Nicholas Grimshaw's giant leap for Leicester. . .
It is now 86 days and counting until Leicester presses the button marked 'Ignition' on its Nicholas Grimshaw and Partners-designed, rocket-filled National Space Centre.
The architect is putting the finishing touches to the £81.5 million project - a main exhibition space and annexed, ETFE-clad rocket tower - before it opens on June 30.
The competition-winning scheme is a landmark Millennium project for the East Midlands, backed with £28 million of National Lottery funds. It combines exhibition areas and an education and research centre for Leicester University, along with a Challenger Learning Centre for schoolchildren - a simulation of a space station (AJ 11.5.00). This will be transported from its temporary home next to the university campus, where it opened in October 1999.
The centre is being built on a brownfield site on the banks of the River Soar to the north of the city in an area called Abbey Meadows, which is in need of regeneration.The 7,360m 2scheme occupies a former storm-water tank and is dominated by the 42m rocket tower, accessible via a mast climbing lift on the mezzanine of the main building.The tower showcases exhibits - such as the Blue Streak F16 and Thor Abel rockets - and features a superstructure made from welded tubular girders and supported by a network of curved, circular, hollow section steel beams.
The architect has returned to the ETFE cladding it favoured on the Eden project, using triple-layered panels of the material, inflated to create pillows tailored to the geometry of the frame.They were manufactured by Skyspan International.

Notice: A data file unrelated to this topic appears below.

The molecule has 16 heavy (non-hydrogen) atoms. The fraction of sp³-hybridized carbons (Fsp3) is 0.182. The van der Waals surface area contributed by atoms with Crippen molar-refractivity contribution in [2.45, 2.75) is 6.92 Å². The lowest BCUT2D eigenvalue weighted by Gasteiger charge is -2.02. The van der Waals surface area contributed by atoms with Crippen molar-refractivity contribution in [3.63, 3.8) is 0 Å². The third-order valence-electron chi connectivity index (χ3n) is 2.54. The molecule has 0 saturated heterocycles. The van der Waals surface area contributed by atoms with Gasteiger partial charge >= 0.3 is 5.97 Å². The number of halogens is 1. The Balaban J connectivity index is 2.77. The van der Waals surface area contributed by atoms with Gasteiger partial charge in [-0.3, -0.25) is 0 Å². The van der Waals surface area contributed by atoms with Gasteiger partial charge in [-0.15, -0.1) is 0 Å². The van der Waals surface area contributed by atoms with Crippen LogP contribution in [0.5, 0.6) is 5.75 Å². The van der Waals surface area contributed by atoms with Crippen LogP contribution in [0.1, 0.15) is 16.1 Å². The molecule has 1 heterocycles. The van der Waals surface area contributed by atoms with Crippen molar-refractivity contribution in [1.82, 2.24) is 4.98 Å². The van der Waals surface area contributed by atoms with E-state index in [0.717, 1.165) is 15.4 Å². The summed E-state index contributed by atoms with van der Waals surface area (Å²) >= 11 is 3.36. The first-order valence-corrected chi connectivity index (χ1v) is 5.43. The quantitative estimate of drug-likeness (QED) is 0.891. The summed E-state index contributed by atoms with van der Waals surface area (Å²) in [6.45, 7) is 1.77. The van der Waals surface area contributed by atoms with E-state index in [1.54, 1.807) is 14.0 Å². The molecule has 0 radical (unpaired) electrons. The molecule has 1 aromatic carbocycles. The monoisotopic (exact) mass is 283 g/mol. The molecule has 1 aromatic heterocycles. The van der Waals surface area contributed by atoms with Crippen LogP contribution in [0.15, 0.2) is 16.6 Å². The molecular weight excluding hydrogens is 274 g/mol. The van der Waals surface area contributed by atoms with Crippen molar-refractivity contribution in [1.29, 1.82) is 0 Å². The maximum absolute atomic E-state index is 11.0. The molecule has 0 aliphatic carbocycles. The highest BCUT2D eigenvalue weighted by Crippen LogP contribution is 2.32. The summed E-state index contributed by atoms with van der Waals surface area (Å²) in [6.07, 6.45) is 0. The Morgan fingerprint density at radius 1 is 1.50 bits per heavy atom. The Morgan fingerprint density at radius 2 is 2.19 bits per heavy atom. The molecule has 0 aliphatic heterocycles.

Grimshaws believes the material is highly appropriate to the Space Centre as, like much space exploration equipment, it is strong but incredibly lightweight; it is less than 1 per cent of the dead weight of equivalent glass and has a fraction of that material's embodied energy. Grimshaws adds that its use also pushed down costs at the building stage and cut the overall weight of the structure.
The entire project was to be called the National Space Science Centre, but the 'Science'part of the name was dropped because the project's backers felt it would put off the family market it is hoping to attract.
Marketing manager Jo Higgins hopes the project will meet its 'realistic'but relatively conservative 275,000 visitors per year target (150,000 in the first six months).
It is hoped the centre will follow in the footsteps of other successful Lottery-backed centres such as Dynamic Earth in Edinburgh, rather than the high-profile 'failures'such as the Life Force Centre in Bradford, Sheffield's National Centre for Popular Music and the Millennium Dome.